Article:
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The flowers of history, especially such as relate to the affairs of Britain. Vol. II. A.D. 1066 to A.D. I307.


Sir John Froissart's Chronicles of England, France, Spain and the Ajoining Countries from the latter part of the reign of Edward II to the coronation of Henry IV in 12 volumes 

Chronicles of Enguerrand De Monstrelet (Sir John Froissart's Chronicles continuation) in 13 volumes 

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The flowers of history, especially such as relate to the affairs of Britain. Vol. II. A.D. 1066 to A.D. I307.
page 283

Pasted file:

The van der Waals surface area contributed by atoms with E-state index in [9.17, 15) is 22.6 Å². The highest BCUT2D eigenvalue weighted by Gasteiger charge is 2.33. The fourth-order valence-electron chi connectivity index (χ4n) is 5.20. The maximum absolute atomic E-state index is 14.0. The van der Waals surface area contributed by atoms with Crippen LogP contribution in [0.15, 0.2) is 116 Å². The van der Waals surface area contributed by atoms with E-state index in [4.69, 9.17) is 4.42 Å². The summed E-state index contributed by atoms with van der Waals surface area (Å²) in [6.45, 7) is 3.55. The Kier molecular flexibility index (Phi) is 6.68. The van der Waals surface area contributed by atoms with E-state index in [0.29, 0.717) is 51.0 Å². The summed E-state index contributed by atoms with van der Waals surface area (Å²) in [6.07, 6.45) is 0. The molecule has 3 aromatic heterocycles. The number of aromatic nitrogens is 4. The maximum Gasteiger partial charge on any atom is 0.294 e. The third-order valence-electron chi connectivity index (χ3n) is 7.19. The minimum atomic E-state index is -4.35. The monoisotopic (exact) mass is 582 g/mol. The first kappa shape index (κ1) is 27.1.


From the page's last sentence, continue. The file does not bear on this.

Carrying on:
binding themselves as confederates by an oath and solemn P ledge ; and they were the duke of Burgundy, the count of frittany, the count of Saint Paul, and many other nobles with them, so that it clearly appeared that a schism was arising in the church. And the form and conditions of this conspiracy, which were drawn up in the French language, came to the knowledge of many people even beyond the kingdom of France, being deliberately published and sent about by the conspirators themselves. And there were two writings drawn up, one in the French language, and one in Latin, of which one was terrible, and the other more terrible. One of which we have thought it well to ineert here in this book, because it is, as it is feared, the beginning of griefs. " Because the superstition of the clergy, not being aware that it was by means of war and the blood of certain persons which was shed under Charlemagne and others, that the kingdom of France was converted from the error of the Gentiles to the Catholic faith, did at first by a certain humility (opposing us after the manner of foxes) seduce us from the remains of those castles which were founded by ourselves ; they now so absorb the jurisdiction of the secular persons, that the sons of slaves judge freemen, and the sons of freemen, according to their laws ; although, according to the laws of our predecessors, and the laws of all defeated parties, they ought rather to be judged by us ; and although it is not proper that the customs of their ancestors should be brought into disrepute by new constitutions, since they thus place us in a worse condition than God even chose the Gentiles to be in, when he said, " Render unto Caesar the things that are Caesar's, and unto God the things that are God's." We all, being the chiefs of the kingdom, and understanding that the kingdom was acquired not by written law, nor by the arrogance of the clergy, but by warlike exactions, do by this present decree, given by us all, under the sanction of our oaths, order and establish that no member of the clergy or laity shall hereafter proceed against any other person before the ordinary as judge, except for heresy, marriage, or usury, on pain of confiscation of all the property, and the mutilation of one of the members to him who transgresses this order ; and we have deputed certain persons to see to the execution of this decree. That so our jurisdiction having been revived may recover, and that they who have hitherto been

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